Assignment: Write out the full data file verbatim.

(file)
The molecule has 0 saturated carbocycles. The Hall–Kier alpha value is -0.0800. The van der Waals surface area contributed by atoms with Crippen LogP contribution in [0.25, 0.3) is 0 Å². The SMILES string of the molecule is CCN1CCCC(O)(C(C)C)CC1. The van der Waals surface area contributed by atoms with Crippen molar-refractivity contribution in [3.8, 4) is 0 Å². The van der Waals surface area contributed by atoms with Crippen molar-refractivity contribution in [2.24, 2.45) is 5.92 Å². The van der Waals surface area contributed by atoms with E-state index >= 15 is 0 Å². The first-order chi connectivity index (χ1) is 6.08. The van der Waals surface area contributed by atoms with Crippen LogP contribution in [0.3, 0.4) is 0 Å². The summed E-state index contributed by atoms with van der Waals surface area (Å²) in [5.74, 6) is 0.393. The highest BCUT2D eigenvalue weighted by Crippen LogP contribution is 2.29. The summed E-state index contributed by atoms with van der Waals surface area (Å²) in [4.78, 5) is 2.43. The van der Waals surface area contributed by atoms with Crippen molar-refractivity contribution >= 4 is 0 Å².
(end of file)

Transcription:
The molecule has 0 saturated carbocycles. The Hall–Kier alpha value is -0.0800. The van der Waals surface area contributed by atoms with Crippen LogP contribution in [0.25, 0.3) is 0 Å². The SMILES string of the molecule is CCN1CCCC(O)(C(C)C)CC1. The van der Waals surface area contributed by atoms with Crippen molar-refractivity contribution in [3.8, 4) is 0 Å². The van der Waals surface area contributed by atoms with Crippen molar-refractivity contribution in [2.24, 2.45) is 5.92 Å². The van der Waals surface area contributed by atoms with E-state index >= 15 is 0 Å². The first-order chi connectivity index (χ1) is 6.08. The van der Waals surface area contributed by atoms with Crippen LogP contribution in [0.3, 0.4) is 0 Å². The summed E-state index contributed by atoms with van der Waals surface area (Å²) in [5.74, 6) is 0.393. The highest BCUT2D eigenvalue weighted by Crippen LogP contribution is 2.29. The summed E-state index contributed by atoms with van der Waals surface area (Å²) in [4.78, 5) is 2.43. The van der Waals surface area contributed by atoms with Crippen molar-refractivity contribution >= 4 is 0 Å².